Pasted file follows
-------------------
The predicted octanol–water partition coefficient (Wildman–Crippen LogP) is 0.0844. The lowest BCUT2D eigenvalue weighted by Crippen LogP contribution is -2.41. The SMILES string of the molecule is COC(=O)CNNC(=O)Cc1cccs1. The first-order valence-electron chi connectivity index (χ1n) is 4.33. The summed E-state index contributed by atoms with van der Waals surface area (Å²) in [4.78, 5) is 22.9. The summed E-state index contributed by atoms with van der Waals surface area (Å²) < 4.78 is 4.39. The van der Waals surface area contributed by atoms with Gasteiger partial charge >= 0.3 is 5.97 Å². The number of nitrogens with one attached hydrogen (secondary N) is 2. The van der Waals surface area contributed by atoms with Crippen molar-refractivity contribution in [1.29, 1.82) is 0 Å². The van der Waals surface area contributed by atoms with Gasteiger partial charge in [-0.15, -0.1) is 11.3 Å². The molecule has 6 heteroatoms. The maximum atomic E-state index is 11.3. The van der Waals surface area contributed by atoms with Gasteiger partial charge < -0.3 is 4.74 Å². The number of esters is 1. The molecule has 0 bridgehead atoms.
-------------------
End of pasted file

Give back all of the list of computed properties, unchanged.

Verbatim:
The predicted octanol–water partition coefficient (Wildman–Crippen LogP) is 0.0844. The lowest BCUT2D eigenvalue weighted by Crippen LogP contribution is -2.41. The SMILES string of the molecule is COC(=O)CNNC(=O)Cc1cccs1. The first-order valence-electron chi connectivity index (χ1n) is 4.33. The summed E-state index contributed by atoms with van der Waals surface area (Å²) in [4.78, 5) is 22.9. The summed E-state index contributed by atoms with van der Waals surface area (Å²) < 4.78 is 4.39. The van der Waals surface area contributed by atoms with Gasteiger partial charge >= 0.3 is 5.97 Å². The number of nitrogens with one attached hydrogen (secondary N) is 2. The van der Waals surface area contributed by atoms with Crippen molar-refractivity contribution in [1.29, 1.82) is 0 Å². The van der Waals surface area contributed by atoms with Gasteiger partial charge in [-0.15, -0.1) is 11.3 Å². The molecule has 6 heteroatoms. The maximum atomic E-state index is 11.3. The van der Waals surface area contributed by atoms with Gasteiger partial charge < -0.3 is 4.74 Å². The number of esters is 1. The molecule has 0 bridgehead atoms.